“It is hardly original to work at the nanometer scale,” says Gabriel Aeppli, who is the Quain Professor of Physics at University College London (UCL). Molecular biology has been engineering at the nanoscale for many years, he explains, and chemistry and physics have long surpassed limits measured in nanometers. Aeppli's statement could be considered surprising, since he is the director of the new London Centre of Nanotechnology (LCN). After all, an eight-storey building is being constructed in central London at a cost of approximately £12.5 million to the UK government, research councils, and the Wolfson Trust. But this is not to say Aeppli doesn't have a clear vision for what nanotechnology can achieve.

“Nanotechnology is not a holy grail in itself. Rather, nanotechnology is a toolkit that has emerged from the semiconductor industry,” explains Aeppli. Using this pragmatic definition, he names two challenges. The first is to apply the tools to new areas, for example healthcare and the environment. The second is to continue making progress in information technology, which depends on maintaining and expanding the nanotechnology toolkit.

These two challenges are reflected in Aeppli's own research. One area of his work focuses on applications of nanotechnologies in biomedicine. “The aim is to develop more sophisticated analytical tools that can be introduced into daily medical practice,” he explains. Aeppli is part of a group including photonics researchers and biologists that is developing chip-based systems for detecting untreated DNA or proteins in small amounts, i.e. label-free diagnostics.

The other large focus of Aeppli's work centers on quantum magnetism and quantum information processing (QIP). These areas involve the exploitation of the quantum mechanical properties of matter at the nanoscale. In magnetism, Aeppli explains, once the quantum idea of spin has been accepted, ferromagnetic behavior can be described in entirely classical terms. However, in some material systems, the quantum nature of magnetism is important even for groups of spins. He uses the same picture to explain the relation of quantum computers to standard, digital PCs. Bits, which are either 0 or 1 in value, can be considered as classical objects in the design of conventional systems. However, when bits are generalized to quantum bits or ‘qubits’, they can be a superposition of the 0 and 1 states. “Quantum computing, in essence, is what is enabled when coupled elements display quantum behavior.” Aeppli and coworkers at LCN are working to demonstrate quantum computing in solid-state systems at high-temperature. The goal is to base such a computer on a Si architecture, making use of standard semiconductor fabrication technology. Again, the emphasis is on using a set of nanofabrication tools to enable novel devices.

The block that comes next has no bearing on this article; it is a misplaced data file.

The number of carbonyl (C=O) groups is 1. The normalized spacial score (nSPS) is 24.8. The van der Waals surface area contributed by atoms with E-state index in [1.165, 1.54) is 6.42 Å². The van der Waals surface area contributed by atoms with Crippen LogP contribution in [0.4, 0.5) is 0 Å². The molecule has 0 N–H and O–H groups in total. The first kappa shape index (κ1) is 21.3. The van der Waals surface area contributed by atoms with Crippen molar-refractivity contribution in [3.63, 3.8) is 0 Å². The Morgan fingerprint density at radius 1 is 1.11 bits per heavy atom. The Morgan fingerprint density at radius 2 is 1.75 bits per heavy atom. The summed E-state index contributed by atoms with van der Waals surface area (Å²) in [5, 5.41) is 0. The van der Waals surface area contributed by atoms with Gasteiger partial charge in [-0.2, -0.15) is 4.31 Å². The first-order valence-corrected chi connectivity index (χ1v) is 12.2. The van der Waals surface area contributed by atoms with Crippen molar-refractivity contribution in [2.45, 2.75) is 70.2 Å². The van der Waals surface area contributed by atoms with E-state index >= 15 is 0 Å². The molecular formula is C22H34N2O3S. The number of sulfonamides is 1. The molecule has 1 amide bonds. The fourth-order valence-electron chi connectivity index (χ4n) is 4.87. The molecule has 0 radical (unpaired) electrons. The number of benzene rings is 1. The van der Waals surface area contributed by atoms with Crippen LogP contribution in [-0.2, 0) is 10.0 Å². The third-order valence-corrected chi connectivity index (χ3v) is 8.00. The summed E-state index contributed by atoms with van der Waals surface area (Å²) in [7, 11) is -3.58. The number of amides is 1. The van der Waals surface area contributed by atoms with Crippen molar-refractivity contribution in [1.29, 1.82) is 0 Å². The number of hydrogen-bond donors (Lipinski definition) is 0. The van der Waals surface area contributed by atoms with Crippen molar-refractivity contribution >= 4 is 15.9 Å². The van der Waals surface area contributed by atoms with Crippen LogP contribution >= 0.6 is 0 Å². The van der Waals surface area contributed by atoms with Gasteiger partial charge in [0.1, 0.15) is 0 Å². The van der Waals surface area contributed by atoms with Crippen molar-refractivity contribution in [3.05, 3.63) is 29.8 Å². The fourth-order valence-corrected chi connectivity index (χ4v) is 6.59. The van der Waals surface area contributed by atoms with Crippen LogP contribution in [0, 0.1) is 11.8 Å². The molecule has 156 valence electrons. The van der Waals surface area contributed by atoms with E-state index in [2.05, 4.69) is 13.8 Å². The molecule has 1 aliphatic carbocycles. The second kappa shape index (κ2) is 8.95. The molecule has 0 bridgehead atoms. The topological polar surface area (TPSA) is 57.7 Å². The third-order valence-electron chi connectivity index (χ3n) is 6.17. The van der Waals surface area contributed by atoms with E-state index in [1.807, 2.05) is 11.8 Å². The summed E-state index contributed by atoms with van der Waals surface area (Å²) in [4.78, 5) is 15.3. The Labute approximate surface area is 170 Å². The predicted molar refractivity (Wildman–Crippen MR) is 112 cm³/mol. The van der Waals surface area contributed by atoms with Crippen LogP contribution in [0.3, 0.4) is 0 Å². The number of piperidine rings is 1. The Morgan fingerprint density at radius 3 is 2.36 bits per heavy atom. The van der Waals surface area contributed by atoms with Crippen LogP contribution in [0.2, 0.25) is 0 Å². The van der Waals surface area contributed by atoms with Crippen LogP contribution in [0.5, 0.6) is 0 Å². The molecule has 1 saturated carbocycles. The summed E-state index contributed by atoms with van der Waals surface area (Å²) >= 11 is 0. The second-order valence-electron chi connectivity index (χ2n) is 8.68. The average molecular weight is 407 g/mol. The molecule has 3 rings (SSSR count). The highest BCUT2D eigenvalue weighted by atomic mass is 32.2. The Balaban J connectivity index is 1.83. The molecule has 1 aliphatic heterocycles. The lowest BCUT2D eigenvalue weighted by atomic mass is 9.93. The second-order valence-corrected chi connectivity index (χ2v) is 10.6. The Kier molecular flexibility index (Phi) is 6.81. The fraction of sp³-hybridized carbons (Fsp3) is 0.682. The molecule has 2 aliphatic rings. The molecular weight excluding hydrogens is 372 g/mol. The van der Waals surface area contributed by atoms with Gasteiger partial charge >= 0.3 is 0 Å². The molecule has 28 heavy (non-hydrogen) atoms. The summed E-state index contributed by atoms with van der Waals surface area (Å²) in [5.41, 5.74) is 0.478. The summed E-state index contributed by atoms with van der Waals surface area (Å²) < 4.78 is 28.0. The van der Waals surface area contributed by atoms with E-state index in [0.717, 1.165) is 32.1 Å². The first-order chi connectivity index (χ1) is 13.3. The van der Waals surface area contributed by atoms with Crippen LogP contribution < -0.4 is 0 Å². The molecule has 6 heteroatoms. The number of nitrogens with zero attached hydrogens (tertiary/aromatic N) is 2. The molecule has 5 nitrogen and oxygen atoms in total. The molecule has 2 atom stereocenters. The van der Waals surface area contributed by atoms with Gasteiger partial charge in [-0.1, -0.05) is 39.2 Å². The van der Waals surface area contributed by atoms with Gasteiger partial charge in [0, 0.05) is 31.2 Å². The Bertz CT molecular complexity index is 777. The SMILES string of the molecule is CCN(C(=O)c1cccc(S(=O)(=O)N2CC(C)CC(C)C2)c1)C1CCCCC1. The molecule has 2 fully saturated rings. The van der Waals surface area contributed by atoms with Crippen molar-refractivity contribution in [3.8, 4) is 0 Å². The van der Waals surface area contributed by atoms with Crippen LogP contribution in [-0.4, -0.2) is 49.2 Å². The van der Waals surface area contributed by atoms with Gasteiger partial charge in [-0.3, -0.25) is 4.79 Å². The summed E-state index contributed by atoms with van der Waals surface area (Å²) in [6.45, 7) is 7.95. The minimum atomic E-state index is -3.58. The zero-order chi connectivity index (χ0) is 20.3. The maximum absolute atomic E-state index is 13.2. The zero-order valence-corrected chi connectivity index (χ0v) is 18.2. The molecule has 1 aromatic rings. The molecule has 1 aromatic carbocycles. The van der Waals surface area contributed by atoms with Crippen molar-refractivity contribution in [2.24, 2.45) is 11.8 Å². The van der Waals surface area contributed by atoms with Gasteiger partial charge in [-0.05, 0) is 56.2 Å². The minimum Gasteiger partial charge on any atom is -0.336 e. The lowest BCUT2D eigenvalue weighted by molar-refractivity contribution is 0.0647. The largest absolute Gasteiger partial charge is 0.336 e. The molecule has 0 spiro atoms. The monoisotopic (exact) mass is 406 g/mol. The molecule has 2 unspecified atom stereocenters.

Aeppli's research on quantum magnetism has recently been recognized by the 2005 Oliver E. Buckley Prize, the American Physical Society's premier award in condensed matter physics. Aeppli shares the honor with Myriam Sarachik of the City College of New York and David Awschalom of the University of California, Santa Barbara. While the three investigators are not collaborators, Aeppli says they go a long way back together and their independent investigations have covered complementary aspects of quantum magnetic systems.

The LCN is currently taking up most of Aeppli's time, with the purpose-built facility on course for completion in the Fall. A joint venture by UCL and Imperial College London, the center will bring together the expertise of around 30 principal investigators from the physical and life sciences, medicine, and engineering. Research will be organized around three application-oriented areas – novel, low-cost healthcare; new paradigms for information technology; and earth, energy, and the environment – and not by discipline or technique. It is clear that this is not about to be an ivory tower of research. Although he stresses that the three areas present large intellectual challenges – the key to their academic appeal – Aeppli is quick to emphasize the center's business development plans. LCN is focusing on a set of deliverables that include immunocompatible biotissues, low-cost solar cells, and compact fuel cells. Realization of these deliverables is to be managed with a clear emphasis on exploitation and commercialization.“This makes us unique in the UK and elsewhere,” comments Aeppli?In order to achieve these goals, the LCN has targeted areas where it needs to build a presence by hiring new staff. An offer has been made to a US biophysicist and very strong candidates have been found to fill positions in quantum devices and theory, says Aeppli. “We have done very well on the recruiting front.”

[1] Aeppli has high aspirations for the new center. And, once more, it is all about nanotechnology as a toolkit to enable applications. “I will be happy if we produce a hit like giant magnetoresistance read heads or nanoparticle-based pregnancy tests, or even a Nobel Prize,” he says.

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DOI: 10.1016/S1369-7021(05)00868-0